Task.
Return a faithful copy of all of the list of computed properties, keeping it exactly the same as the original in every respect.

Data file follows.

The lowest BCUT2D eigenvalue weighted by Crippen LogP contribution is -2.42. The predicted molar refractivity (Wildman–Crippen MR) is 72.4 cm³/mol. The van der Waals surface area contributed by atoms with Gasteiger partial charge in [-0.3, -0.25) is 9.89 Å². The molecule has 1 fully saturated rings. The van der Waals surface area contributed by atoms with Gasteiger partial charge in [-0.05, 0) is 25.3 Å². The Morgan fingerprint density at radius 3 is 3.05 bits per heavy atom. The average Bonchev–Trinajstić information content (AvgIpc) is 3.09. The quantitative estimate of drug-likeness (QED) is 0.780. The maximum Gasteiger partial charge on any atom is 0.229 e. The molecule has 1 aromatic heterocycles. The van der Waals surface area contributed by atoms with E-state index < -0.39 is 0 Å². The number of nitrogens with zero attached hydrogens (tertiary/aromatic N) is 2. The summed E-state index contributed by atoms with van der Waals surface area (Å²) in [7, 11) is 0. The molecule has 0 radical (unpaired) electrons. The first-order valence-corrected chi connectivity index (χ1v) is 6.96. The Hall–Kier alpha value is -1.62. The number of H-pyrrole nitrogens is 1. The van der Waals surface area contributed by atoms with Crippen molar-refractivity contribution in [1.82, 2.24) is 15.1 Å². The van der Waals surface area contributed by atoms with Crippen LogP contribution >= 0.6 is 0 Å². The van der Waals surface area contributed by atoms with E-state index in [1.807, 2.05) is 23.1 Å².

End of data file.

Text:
The lowest BCUT2D eigenvalue weighted by Crippen LogP contribution is -2.42. The predicted molar refractivity (Wildman–Crippen MR) is 72.4 cm³/mol. The van der Waals surface area contributed by atoms with Gasteiger partial charge in [-0.3, -0.25) is 9.89 Å². The molecule has 1 fully saturated rings. The van der Waals surface area contributed by atoms with Gasteiger partial charge in [-0.05, 0) is 25.3 Å². The Morgan fingerprint density at radius 3 is 3.05 bits per heavy atom. The average Bonchev–Trinajstić information content (AvgIpc) is 3.09. The quantitative estimate of drug-likeness (QED) is 0.780. The maximum Gasteiger partial charge on any atom is 0.229 e. The molecule has 1 aromatic heterocycles. The van der Waals surface area contributed by atoms with E-state index < -0.39 is 0 Å². The number of nitrogens with zero attached hydrogens (tertiary/aromatic N) is 2. The summed E-state index contributed by atoms with van der Waals surface area (Å²) in [7, 11) is 0. The molecule has 0 radical (unpaired) electrons. The first-order valence-corrected chi connectivity index (χ1v) is 6.96. The Hall–Kier alpha value is -1.62. The number of H-pyrrole nitrogens is 1. The van der Waals surface area contributed by atoms with Crippen molar-refractivity contribution in [1.82, 2.24) is 15.1 Å². The van der Waals surface area contributed by atoms with Crippen LogP contribution >= 0.6 is 0 Å². The van der Waals surface area contributed by atoms with E-state index in [1.807, 2.05) is 23.1 Å².